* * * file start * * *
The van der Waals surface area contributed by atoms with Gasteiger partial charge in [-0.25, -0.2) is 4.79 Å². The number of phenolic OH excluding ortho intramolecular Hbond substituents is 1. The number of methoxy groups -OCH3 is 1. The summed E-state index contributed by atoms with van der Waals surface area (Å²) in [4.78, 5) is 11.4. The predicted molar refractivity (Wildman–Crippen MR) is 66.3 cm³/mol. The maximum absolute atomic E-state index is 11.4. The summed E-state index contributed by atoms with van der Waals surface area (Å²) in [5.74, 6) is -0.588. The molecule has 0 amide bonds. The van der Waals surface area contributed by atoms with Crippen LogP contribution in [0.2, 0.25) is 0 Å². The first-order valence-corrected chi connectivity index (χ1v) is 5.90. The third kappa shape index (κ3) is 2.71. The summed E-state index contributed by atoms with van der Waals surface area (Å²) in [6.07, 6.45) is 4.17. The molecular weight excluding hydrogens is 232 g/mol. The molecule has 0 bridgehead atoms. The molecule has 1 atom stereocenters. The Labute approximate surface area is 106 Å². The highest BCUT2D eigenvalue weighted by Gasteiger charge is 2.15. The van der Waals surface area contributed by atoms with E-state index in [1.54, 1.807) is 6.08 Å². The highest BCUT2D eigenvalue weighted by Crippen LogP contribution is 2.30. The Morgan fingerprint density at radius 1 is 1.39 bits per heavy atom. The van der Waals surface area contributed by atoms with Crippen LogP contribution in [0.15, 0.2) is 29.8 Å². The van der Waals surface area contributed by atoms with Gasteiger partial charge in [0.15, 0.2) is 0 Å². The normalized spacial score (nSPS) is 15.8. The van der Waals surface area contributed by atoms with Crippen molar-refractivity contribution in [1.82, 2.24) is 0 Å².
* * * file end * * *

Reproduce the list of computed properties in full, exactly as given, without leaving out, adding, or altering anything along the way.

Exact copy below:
The van der Waals surface area contributed by atoms with Gasteiger partial charge in [-0.25, -0.2) is 4.79 Å². The number of phenolic OH excluding ortho intramolecular Hbond substituents is 1. The number of methoxy groups -OCH3 is 1. The summed E-state index contributed by atoms with van der Waals surface area (Å²) in [4.78, 5) is 11.4. The predicted molar refractivity (Wildman–Crippen MR) is 66.3 cm³/mol. The maximum absolute atomic E-state index is 11.4. The summed E-state index contributed by atoms with van der Waals surface area (Å²) in [5.74, 6) is -0.588. The molecule has 0 amide bonds. The van der Waals surface area contributed by atoms with Crippen LogP contribution in [0.2, 0.25) is 0 Å². The first-order valence-corrected chi connectivity index (χ1v) is 5.90. The third kappa shape index (κ3) is 2.71. The summed E-state index contributed by atoms with van der Waals surface area (Å²) in [6.07, 6.45) is 4.17. The molecular weight excluding hydrogens is 232 g/mol. The molecule has 0 bridgehead atoms. The molecule has 1 atom stereocenters. The Labute approximate surface area is 106 Å². The highest BCUT2D eigenvalue weighted by Gasteiger charge is 2.15. The van der Waals surface area contributed by atoms with E-state index in [1.54, 1.807) is 6.08 Å². The highest BCUT2D eigenvalue weighted by Crippen LogP contribution is 2.30. The Morgan fingerprint density at radius 1 is 1.39 bits per heavy atom. The van der Waals surface area contributed by atoms with Crippen LogP contribution in [0.15, 0.2) is 29.8 Å². The van der Waals surface area contributed by atoms with Gasteiger partial charge in [0.15, 0.2) is 0 Å². The normalized spacial score (nSPS) is 15.8. The van der Waals surface area contributed by atoms with Crippen molar-refractivity contribution in [1.82, 2.24) is 0 Å².